Recent Blog

What Are You Really Brewing in Your Coffee Maker?


What Are You Really Brewing in Your Coffee Maker?

There is one thing in your kitchen that is probably in major need of a deep clean. This convenient appliance is your coffee maker. Many of us use one daily and we tend to look at the pot or the outside of the coffee maker to decide whether it is clean. The issue with this is that germs, bacteria, and mold thrive in wet and dark environments. The water compartment and filter reservoir of our coffee makers are just the type of places that these organisms love.

In 2011, the NSF conducted a study to find where the most germs are in homes. Coffee makers ranked 5th on the list, with more germs than those found on pet chew toys as well as toilet seat handles. They also found in their research high levels of mold and yeast that can be responsible for causing headaches, respiratory infections, as well as flu-like symptoms. Loyola University tested 10 family’s coffee makers and the results were also shocking. Swabs taken of the water reservoirs and filter cups showed bacteria including E. coli, staph, and strep. All of these if allowed to grow to large numbers can cause major stomach issues and other serious health problems.

Many of us think that the coffee maker itself will purify the water it heats resulting in a safe cup of coffee. According to the CDC, water should be boiled for at least one minute to effectively reduce pathogens. The boiling point of water is 212° F and the average coffee maker only heats water to between 197°-204°F. This is because allowing coffee to boil at any stage during its brewing alters its flavor and can leave it with a pungent taste.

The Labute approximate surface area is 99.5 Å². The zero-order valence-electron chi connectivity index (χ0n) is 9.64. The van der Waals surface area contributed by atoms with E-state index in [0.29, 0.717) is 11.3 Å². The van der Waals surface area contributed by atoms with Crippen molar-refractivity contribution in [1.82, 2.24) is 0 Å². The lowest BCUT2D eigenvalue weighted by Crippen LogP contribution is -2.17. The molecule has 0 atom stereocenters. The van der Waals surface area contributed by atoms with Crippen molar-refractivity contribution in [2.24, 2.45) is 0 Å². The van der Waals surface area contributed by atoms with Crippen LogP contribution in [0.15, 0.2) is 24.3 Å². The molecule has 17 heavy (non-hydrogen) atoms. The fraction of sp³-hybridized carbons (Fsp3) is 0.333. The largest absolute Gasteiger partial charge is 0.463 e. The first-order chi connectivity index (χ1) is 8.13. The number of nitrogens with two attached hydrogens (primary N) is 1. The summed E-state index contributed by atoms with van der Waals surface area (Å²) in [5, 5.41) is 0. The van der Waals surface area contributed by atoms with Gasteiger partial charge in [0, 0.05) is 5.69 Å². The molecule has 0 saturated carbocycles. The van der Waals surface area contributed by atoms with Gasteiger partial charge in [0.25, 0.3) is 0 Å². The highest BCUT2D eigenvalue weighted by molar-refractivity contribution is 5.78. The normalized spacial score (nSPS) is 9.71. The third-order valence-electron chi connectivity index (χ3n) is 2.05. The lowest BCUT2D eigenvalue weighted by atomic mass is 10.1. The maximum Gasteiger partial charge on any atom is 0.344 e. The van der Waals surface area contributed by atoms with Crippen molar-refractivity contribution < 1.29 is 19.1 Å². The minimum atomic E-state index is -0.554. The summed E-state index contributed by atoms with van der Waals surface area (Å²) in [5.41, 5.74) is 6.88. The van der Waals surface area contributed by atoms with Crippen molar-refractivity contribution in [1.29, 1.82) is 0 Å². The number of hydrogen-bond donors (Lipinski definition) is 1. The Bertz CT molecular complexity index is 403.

There is no reason to skip your morning cup of coffee though. Keeping your coffee maker clean is easy and can be done in a just a few steps. First, start by running the pot and filter basket through your dishwasher on the top rack once a week. Then once a month, clean the inside components of your coffee maker using a solution of 2 parts distilled vinegar and 1 part water. Simply prepare your appliance to brew a whole pot with this mixture, but without the coffee grounds. Rinse the pot and filter basket with water and brew 2 pots of clean water to remove any remaining vinegar taste or smell. Once cleaned, you can brew yourself a fresh cup of java without having to worry about the mold and germs. Enjoy!






Leave a comment

Your email address will not be published. Required fields are marked *